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Layoffs move forward at Wash. corrections center

The union said 115 staff members would be affected by the closure of Larch and that the majority accepted positions at other DOC facilities or state agencies


Department of Corrections Washington State

By Jessica Prokop
The Columbian, Vancouver, Wash.

YACOLT, Wash. — The Washington Court of Appeals denied a labor union’s request for an emergency injunction Wednesday that would have postponed layoffs at Larch Corrections Center. Layoffs moved forward by day’s end, according to a spokesperson with the Washington Department of Corrections.

The minimum-security prison, located southeast of Battle Ground in the Yacolt Burn State Forest, was “warm-closed” last week, following a brief legal battle. All of the incarcerated people have been transferred to other facilities, including trained crews used in fighting wildfires across the state.

Teamsters Local 117 had asked the appeals court to review a Clark County Superior Court judge’s denial of a preliminary injunction that would have delayed Larch’s closure until arbitration could be completed. The union moved for an emergency stay while its motion for discretionary review was pending.

The union, which represents 6,000 state corrections employees, filed a complaint Sept. 13 alleging Corrections, under Secretary Cheryl Strange, had committed several violations leading to Larch’s closure.

“The court’s decision does not change the fact that the DOC acted inexcusably without input from labor, community and other affected stakeholders to close a model facility,” Sarena Davis, the union’s director of corrections and law enforcement, said in a statement Wednesday.

Corrections announced in June it would close Larch in the fall, citing declining incarceration trends and a need for higher-security-level beds. The agency originally planned to close Larch on Oct. 1 but later pushed back the date about a week.

Corrections said staff will either report to their new assignments or be separated from employment.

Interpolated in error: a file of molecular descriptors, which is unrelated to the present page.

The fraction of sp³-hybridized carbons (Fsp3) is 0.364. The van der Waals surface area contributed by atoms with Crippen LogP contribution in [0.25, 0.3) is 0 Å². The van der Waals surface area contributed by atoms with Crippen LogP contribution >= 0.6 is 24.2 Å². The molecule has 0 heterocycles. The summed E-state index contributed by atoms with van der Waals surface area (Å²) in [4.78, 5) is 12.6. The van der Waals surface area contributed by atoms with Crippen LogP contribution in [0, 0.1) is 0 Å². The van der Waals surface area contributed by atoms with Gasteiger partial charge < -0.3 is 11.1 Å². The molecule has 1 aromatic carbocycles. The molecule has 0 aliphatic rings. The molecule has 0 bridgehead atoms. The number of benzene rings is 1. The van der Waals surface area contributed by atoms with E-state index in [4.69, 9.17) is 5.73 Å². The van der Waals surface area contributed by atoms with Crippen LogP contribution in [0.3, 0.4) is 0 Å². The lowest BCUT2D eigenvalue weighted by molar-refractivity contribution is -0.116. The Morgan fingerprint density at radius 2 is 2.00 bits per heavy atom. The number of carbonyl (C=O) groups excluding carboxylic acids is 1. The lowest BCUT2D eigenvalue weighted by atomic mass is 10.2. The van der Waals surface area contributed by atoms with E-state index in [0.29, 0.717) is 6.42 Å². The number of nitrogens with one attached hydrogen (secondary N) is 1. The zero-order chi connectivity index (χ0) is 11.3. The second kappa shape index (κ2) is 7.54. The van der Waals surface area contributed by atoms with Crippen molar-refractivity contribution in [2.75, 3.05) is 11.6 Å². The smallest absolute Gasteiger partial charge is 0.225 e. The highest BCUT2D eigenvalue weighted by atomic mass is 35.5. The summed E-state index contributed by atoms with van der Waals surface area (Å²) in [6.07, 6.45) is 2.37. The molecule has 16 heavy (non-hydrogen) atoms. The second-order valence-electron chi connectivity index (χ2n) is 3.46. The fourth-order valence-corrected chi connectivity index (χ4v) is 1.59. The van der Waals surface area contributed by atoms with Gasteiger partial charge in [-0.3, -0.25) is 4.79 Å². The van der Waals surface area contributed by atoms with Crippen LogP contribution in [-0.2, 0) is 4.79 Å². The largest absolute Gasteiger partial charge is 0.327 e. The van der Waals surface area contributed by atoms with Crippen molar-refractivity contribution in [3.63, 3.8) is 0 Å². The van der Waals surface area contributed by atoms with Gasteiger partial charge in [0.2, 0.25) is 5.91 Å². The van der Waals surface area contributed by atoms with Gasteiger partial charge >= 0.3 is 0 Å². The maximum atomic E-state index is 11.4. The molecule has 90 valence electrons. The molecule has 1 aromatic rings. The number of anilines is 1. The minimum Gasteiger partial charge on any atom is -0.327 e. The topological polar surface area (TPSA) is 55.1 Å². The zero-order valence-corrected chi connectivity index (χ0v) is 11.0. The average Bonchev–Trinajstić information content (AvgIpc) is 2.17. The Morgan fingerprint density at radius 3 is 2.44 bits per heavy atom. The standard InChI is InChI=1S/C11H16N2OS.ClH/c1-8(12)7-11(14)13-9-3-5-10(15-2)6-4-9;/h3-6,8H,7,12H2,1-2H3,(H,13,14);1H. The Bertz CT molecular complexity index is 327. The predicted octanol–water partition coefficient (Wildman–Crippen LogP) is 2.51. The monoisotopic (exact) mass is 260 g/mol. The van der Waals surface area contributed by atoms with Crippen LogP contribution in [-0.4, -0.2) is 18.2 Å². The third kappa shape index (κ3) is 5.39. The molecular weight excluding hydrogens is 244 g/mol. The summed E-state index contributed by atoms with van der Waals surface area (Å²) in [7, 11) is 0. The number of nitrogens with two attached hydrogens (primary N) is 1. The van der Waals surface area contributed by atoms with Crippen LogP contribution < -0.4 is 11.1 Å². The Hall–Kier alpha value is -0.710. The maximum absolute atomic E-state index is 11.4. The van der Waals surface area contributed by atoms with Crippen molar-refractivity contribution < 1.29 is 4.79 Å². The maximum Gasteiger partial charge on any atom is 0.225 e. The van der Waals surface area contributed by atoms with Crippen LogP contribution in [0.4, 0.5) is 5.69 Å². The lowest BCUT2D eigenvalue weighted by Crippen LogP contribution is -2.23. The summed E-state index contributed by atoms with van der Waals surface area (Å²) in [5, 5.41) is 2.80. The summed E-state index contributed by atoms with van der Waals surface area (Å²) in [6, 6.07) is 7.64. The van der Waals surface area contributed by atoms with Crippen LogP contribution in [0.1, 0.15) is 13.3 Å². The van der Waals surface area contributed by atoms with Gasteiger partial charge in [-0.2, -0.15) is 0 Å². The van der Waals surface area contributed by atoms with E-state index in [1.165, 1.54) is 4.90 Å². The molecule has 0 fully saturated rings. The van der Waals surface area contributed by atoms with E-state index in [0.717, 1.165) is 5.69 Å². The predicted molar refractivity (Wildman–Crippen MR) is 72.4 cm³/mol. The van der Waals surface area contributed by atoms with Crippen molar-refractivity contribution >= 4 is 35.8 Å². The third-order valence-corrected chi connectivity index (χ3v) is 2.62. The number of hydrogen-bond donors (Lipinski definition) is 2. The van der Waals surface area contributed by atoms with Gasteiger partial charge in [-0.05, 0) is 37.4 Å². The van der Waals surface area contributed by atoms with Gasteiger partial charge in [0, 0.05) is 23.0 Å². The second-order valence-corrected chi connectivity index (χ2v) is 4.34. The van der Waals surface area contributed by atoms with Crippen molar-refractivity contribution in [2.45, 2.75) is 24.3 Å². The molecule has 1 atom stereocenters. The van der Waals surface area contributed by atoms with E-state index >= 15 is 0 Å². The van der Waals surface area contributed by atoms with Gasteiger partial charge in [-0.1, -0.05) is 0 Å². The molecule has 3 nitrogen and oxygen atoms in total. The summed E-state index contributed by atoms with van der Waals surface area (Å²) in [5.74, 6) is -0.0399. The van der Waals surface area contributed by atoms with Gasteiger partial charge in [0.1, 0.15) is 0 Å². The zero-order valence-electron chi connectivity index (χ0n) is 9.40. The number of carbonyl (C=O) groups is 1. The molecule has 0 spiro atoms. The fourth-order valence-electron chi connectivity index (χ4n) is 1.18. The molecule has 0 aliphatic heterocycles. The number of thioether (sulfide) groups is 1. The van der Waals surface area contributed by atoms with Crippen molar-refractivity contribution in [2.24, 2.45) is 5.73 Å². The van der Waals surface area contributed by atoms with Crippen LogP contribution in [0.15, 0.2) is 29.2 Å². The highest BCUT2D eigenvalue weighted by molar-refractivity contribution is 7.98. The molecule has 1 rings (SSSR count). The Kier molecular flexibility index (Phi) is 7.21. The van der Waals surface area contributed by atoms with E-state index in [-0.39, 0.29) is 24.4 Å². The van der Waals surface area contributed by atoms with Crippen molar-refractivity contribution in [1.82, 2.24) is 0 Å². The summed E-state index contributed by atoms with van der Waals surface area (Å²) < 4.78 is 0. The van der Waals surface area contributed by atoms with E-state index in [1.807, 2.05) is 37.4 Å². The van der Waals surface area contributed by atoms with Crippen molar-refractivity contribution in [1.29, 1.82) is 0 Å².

The agency previously said 115 staff members would be affected by the closure and that the majority accepted positions at other DOC facilities or state agencies. As part of the warm-closure process, 10 people will continue to work at Larch to ensure the facility is maintained and could be reopened if demand increases.

Leadership with the Washington Department of Social and Health Services toured Larch earlier this month, one of several sites across the state over the last few months, an agency spokesman confirmed Tuesday.

“We continue to explore and evaluate vacant properties in both the private and public sector as opportunities to add behavioral health bed capacity throughout the state for the department to serve more patients,” said Tyler Hemstreet, a spokesman for DSHS.

No decisions have been made, however, Hemstreet said.

Corrections said the decision to warm-close Larch was not connected to DSHS’ potential use of the facility, saying it was “made strictly to address DOC’s needs.”

“If another agency is able to use the facility in the future though and create jobs for the local community, that would be ideal,” Chris Wright, a spokesman for Corrections, said in an email Tuesday.

Hemstreet said there are some situations in which DSHS repurposes DOC buildings. He pointed to the Maple Lane Community Behavioral Health Campus in Thurston County. DSHS is using some of the buildings on the Department of Corrections Maple Lane School Campus for competency restoration patients, and it also built a new facility for civilly committed patients.

“We have to move delicately because we want to provide a different environment than a corrections-type environment for these patients,” Hemstreet said in regard to repurposing DOC facilities. “We certainly don’t want to be moving (people) decompensating in jail ... to a similar environment. We want a therapeutic environment.”


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